The pristine wilderness of the Sundarbans, the world’s largest mangrove forest and home to the mighty Royal Bengal Tiger and rare Gangetic Dolphin, remain one of the last great wildlife refuges whilst the lush tea hills of Sylhet remain untainted by the encroaching modern world.

Whether its at the beautiful and serene beaches of places like Cox’s Bazar that stretch on forever, curving backwaters of a Bangladeshi river, with its ancient towns and villages some dating back more than 2000 years and past Maharaja’s Palaces of the previous centuries.

Breaking free from the stereotypes of flooding, political strife and famine, Bangladesh is fast growing into a destination which offers more than your typical South Asian holiday.

Tourism is still in its infancy here, which means you find a slower pace of life than most of Southern Asia. As the site of a traveler is still a bit of a rarity for many of the population, you would frequently overwhelmed meeting some of the friendliest and welcoming people on the planet waiting to make your acquaintance.

We strongly recommend visiting Bangladesh now before the tourists come. Unlike its neighbours, it is often overlooked but it is actually a far flung Asian trove of wildlife, endearing and fascinating people and scenery that is well worth a visit.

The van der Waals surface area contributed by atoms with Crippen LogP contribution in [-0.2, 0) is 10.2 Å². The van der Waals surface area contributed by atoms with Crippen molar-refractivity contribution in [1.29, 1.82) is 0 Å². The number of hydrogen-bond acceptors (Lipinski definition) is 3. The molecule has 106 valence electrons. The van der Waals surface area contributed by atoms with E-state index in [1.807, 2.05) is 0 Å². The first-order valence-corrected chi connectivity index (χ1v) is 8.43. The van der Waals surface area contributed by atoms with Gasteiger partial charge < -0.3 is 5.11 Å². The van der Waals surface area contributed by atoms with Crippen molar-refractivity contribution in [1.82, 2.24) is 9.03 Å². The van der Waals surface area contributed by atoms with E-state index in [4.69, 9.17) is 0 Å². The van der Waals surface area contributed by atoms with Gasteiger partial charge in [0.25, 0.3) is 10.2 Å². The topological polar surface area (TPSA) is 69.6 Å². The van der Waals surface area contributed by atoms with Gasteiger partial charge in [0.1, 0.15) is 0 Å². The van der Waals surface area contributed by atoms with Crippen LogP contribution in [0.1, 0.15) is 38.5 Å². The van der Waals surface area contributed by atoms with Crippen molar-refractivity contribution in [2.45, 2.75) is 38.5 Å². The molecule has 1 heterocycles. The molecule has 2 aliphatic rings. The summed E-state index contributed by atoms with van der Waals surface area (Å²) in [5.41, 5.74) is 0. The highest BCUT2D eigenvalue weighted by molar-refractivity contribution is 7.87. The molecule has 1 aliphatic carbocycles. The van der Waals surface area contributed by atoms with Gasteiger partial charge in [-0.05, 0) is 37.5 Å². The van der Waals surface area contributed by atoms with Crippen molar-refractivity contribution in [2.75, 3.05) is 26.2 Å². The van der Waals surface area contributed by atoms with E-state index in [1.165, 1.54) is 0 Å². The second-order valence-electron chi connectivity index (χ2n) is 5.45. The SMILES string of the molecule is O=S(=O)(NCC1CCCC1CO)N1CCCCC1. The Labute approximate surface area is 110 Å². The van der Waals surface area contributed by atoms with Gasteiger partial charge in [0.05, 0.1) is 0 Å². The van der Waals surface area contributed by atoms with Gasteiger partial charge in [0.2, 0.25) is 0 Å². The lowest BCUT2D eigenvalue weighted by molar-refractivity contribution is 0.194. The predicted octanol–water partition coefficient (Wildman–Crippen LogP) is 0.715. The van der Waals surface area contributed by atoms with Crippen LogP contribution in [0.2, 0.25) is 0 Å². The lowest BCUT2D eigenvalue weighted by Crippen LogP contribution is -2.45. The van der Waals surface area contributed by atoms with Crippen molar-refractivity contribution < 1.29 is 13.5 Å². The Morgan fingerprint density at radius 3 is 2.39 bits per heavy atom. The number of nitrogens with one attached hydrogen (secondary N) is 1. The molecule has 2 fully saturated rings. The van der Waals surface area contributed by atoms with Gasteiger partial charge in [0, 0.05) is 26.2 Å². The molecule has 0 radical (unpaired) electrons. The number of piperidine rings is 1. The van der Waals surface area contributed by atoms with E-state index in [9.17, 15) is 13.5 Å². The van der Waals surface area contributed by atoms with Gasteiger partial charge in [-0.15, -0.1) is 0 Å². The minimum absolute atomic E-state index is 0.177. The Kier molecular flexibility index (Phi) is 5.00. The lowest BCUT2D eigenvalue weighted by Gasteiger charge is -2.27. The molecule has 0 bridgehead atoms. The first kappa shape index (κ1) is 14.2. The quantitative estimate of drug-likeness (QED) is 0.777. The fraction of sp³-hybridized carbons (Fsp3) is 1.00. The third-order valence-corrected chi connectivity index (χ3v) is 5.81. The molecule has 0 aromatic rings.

It’ll be an experience that will undoubtably find a place which will provide you with the unforgetable trip of a lifetime.

Let us arrange your undreamed tours to Bangladesh and fall in love with the smile and nature of this fantastic country.

 

INFO

 

Climate and seasons: The climate of Bangladesh is subtropical and tropical with temperatures ranging from an average daytime low of 21C in the cold season to a top of 35C in the hot season. Three-quarters of the annual rainfall occurs between June and September. The humidity remains high all year round. Bangladesh has three main seasons: the monsoon or wet season from late May to early October; the cold season from mid-October to the end of February; and the hot season from mid-March to mid-May. There are two cyclone seasons – May to June and October to November. Although there are only three observable seasons in Bangladesh, the country commonly refers to six : Basanto (Spring) February to April, Grishma (Summer) April to June, Barsha (Rainy) June to August, Sharat (Autumn) August to October, Hemanto (Misty) October to December and Sheet (Winter) December to February.

History: Dhaka is the capital of Bangladesh with its exciting history and rich culture. Known the world over as the city of Mosques, Muslin, Rickshaw and natural green beauty. It has attracted traveler most from far and near through ages. According to recorded history it was established by Buddhists in 3rd century, later dominated by Hindus, after fell in to the hand of Muslim Mughal rules in the 13th century.

It was the golden age of Dhaka, when it became a great Mughal trading port and finally the capital of Bengal in 1608 by Subedar Islam Khan. Before 1608 Dhaka ’s old name Jahangir nagar, It became capital 1610 A.D. In 16 century Dhaka was the 11th largest capital in the world.
The Mughals built Dhaka in to a magnificent city, with a place of sultans, dozens of ornate Mosques, covered markets, gardens and huge citadel to protect it from pirates and foreign power.